Suicide is the third major killer of young people in the Western world, and in the closing decades of the twentieth century it reached epidemic proportions: around the world there has been a frightening surge in suicides committed by children, adolescents and young adults. Kay Redfield Jamison is herself a survivor of a nearly lethal suicide ...
Suicide is the third major killer of young people in the Western world, and in the closing decades of the twentieth century it reached epidemic proportions: around the world there has been a frightening surge in suicides committed by children, adolescents and young adults. Kay Redfield Jamison is herself a survivor of a nearly lethal suicide attempt which came after years of battling manic depression. Her survival marked the beginning of a life's work to investigate mental illness and self-inflicted death, and she is now an internationally recognized authority on the depressive illnesses. In "Night Falls Fast" Dr. Jamison dispels the silence and shame that surround the subject of suicide and provides a better understanding of the suicidal mind and a chance to recognize the person at risk. She brings to the book not only wide scientific knowledge and clinical experience but also great compassion. In tracing the network of reasons underlying the phenomenon, she gives us astonishing examples and a startling look at the journals, drawings and farewell notes of people who have chosen to kill themselves. She also provides vivid insight into the most recent findings from hospitals and laboratories across the world; the critical biological and psychological factors that interact to cause suicide; and the new strategies being evolved to combat them. "Night Falls Fast" is a sensitive and penetrating analysis that helps us to comprehend the profound and disturbing sense of loss created in those left behind. It is the first major book on the subject in a quarter of a century and stands to become a classic account of one of the most devastating and destructive causes of death of our time. 'An important, moving and informative book' - "Guardian". 'For anyone in any way connected with a potential suicide this book is essential reading: that means all of us' - "The Times". 'This is a lyrical, beautifully argued, deep and deeply troubling book' - "Evening Standard". 'A profound and impassioned book which will stand as the authoritative study of suicide for many years' - William Styron.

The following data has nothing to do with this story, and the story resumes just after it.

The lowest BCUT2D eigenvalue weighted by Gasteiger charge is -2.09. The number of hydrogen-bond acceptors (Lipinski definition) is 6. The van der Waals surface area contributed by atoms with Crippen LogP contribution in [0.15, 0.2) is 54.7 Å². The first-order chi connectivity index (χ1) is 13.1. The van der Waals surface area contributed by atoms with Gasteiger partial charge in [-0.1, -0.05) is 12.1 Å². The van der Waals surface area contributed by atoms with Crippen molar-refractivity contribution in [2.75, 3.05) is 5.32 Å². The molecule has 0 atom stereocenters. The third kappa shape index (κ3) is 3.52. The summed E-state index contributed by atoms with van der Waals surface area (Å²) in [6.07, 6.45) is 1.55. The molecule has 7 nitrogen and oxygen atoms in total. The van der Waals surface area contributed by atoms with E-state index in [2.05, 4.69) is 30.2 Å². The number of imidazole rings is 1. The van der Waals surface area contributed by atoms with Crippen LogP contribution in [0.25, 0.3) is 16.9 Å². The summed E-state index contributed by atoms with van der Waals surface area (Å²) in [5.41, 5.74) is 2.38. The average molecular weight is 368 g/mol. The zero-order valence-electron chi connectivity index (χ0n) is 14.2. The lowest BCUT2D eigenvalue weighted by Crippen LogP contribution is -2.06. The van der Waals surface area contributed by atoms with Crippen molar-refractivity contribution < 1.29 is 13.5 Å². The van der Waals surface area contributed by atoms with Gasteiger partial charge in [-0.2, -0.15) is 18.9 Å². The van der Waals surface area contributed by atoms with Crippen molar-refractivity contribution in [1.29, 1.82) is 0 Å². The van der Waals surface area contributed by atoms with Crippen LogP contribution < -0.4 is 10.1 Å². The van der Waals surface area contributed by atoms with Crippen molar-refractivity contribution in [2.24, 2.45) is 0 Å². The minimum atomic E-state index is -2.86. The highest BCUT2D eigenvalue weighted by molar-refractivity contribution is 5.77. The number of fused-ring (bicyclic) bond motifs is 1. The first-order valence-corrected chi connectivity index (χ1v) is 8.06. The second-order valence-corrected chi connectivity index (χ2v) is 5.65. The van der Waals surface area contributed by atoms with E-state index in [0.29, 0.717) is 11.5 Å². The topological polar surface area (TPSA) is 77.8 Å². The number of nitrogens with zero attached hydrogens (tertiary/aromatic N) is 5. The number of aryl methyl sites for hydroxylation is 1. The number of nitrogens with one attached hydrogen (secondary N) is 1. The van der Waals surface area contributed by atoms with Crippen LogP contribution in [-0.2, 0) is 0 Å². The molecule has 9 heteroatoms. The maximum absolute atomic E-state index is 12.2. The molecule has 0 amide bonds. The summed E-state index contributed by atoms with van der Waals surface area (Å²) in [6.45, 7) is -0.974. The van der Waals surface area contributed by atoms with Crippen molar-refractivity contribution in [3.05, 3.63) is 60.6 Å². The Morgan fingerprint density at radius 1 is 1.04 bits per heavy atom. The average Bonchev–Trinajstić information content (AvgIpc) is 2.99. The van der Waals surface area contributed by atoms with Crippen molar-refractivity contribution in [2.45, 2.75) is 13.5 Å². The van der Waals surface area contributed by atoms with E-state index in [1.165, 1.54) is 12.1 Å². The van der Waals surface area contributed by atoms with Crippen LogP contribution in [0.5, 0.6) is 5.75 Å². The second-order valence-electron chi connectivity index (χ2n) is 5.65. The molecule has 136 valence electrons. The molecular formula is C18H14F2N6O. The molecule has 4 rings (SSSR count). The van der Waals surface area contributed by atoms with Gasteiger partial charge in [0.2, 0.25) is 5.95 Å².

Night Falls Fast is a " must read" for anyone working with young people ( the focus of much of the information about suicidality in this book.) Clergy, medical personnel ' law - enforcement, and educators can benefit greatly from this practical ( gives information about suicide prevention ) , well- written volume. Redfield covers the mystifying topic of suicide from its earliest history to present - day statistics and myths..
Publishers Weekly, 1999-08-30 Providing historical, scientific and other helpful material on suicide, Jamison (An Unquiet Mind), a Johns Hopkins psychiatry professor, makes an excellent contribution to public understanding with this accessible and objective book. There is, she asserts, a suicide every 17 minutes in this country. Identifying suicide as an often preventable medical and social problem, Jamison focuses attention on those under 40 (suicides by those who are older often have different motivations or causes). Citing research that suicide is most common in individuals with mental illness (diagnosed or not), particularly depression and manic depression, she clearly describes the role of hormones and neurotransmitters as well as potential therapies, including lithium and other antidepressants. Jamison presents fascinating facts about suicide in families and in twins, gender disparities, and the impact of the seasons and times of day. She also provides poignant portraits of those who have committed suicide?from the explorer Meriwether Lewis to a high-achieving Air Force Academy graduate?as well as stories from her own experience. Historical perspective on how different societies have viewed suicide gives context, especially on methods and common locales (in the U.S., San Francisco's Golden Gate bridge is the most popular spot). Critical of her profession for not recognizing suicidal tendencies more readily, Jamison scolds the media and firearms industry as well. The book effectively brings suicide out of the closet, gives general readers insight into symptoms and should increase national awareness of the problem. (Oct.) Copyright 1999 Cahners Business Information.
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